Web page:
Government spending has helped support growth and jobs, the government argues. Economic growth has averaged an annual 2.7 percent from 2014 to 2017, faster than the Group of Seven and the unemployment rate hit a 17-year low of 5.5 percent in February. Growth however, is forecast to slow to 2.2 percent this year and 1.8 percent in 2019, according to the budget.
Ontario’s budget stands in stark contrast to that presented in Quebec yesterday to balance its books for the fourth straight year. That allows the province to pay down debt and lower taxes for small businesses and home buyers.
“For the foreseeable future we are not seeing any commitment in Ontario to balance the budget or curtail the deficit in a meaningful way,” Kamyar Hazaveh, vice president of fixed income at CI Investments Inc. in Toronto, said ahead of the budget. He heads a team overseeing C$8.5 billion in bonds, including those of Quebec and Ontario. “The debt dynamic under any of the platforms in Ontario is going to continue to be based on deficits for the foreseeable future.”
Ontario’s swing back into the red comes with the Liberal Party trailing in election polls, even though voters are wary of Doug Ford, the leader of the Progressive Conservative opposition party. Ford, who’s campaigning to “take back” the province with an agenda to shrink government and reduce spending, is the brother of the late scandal-plagued Toronto mayor Rob Ford.
“You will be stuck with the bill for Kathleen Wynne’s election promises,” Ford said at press conference in the budget lockup. “All they do is tax, tax, tax, and spend, spend, spend.”
The province plans to borrow C$31.7 billion in the bond market in the next fiscal year, growing to C$36.7 billion in 2019-2020 and C$41.3 billion in 2020-2021. It will maintain its Canadian dollar borrowing target at two thirds of total borrowing in 2018-2019.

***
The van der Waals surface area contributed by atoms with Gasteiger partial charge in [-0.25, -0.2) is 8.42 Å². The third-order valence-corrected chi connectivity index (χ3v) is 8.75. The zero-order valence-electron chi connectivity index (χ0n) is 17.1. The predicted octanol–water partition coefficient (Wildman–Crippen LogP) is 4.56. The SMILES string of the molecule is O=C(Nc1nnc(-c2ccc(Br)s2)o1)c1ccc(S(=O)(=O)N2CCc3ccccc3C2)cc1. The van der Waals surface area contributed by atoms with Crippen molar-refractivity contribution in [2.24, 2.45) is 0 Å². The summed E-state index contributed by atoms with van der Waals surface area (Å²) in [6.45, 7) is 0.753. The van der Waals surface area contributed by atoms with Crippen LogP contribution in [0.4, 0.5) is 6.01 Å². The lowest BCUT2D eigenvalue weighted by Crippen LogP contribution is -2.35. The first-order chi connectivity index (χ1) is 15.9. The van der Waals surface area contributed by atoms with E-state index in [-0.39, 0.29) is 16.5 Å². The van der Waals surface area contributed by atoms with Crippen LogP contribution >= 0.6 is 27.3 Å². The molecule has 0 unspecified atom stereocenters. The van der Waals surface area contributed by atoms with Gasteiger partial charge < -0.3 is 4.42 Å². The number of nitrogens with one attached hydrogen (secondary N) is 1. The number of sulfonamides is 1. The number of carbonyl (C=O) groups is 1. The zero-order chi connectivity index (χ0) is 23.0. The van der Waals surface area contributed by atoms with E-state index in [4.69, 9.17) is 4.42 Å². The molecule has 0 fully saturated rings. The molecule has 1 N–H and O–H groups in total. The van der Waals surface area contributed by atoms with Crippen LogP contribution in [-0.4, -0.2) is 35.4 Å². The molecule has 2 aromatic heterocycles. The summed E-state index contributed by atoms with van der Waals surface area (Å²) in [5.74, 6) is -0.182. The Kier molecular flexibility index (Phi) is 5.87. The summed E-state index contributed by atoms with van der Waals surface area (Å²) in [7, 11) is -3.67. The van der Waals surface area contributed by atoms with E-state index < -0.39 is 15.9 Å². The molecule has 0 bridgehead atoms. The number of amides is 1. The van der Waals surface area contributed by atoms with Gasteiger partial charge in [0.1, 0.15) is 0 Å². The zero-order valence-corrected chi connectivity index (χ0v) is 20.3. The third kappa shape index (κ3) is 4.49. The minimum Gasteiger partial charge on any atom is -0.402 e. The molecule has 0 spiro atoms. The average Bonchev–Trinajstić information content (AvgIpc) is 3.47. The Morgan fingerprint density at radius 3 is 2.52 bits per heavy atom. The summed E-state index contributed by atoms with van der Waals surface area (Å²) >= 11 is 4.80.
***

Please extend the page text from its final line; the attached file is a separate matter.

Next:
Ontario bonds returned 2.6 percent in the 12 months through Wednesday, compared with a Bloomberg Barclays provincial and municipal bond index which returned 3 percent. Quebec returned 2.9 percent over the same period. Ontario’s 2.6 percent bonds coming due in 2027 traded to yield 2.75 percent, or about 67 basis points over similar-maturity federal government bonds, according to data compiled by Bloomberg.
Among other budget measures:
- Ontario plans to eliminate a surtax and create seven personal income tax brackets, boosting the tax bill for about 1.8 million people by about C$200 and reducing it by about C$130 for 680,000
- Including the changes to the personal brackets, tax measures will see about an additional C$2 billion flow into government coffers.
- The government expects to receive about C$35 million for its share of cannabis taxes from the federal government next fiscal year while setting up its pot retail system will cost about C$40 million.
- As governments around the world look for ways to safeguard personal data in the age of Facebook, Ontario is exploring ways to leverage data generated by social media and business information platforms to boost growth and support businesses - while protecting the public interest.
— With assistance by Frederic Tomesco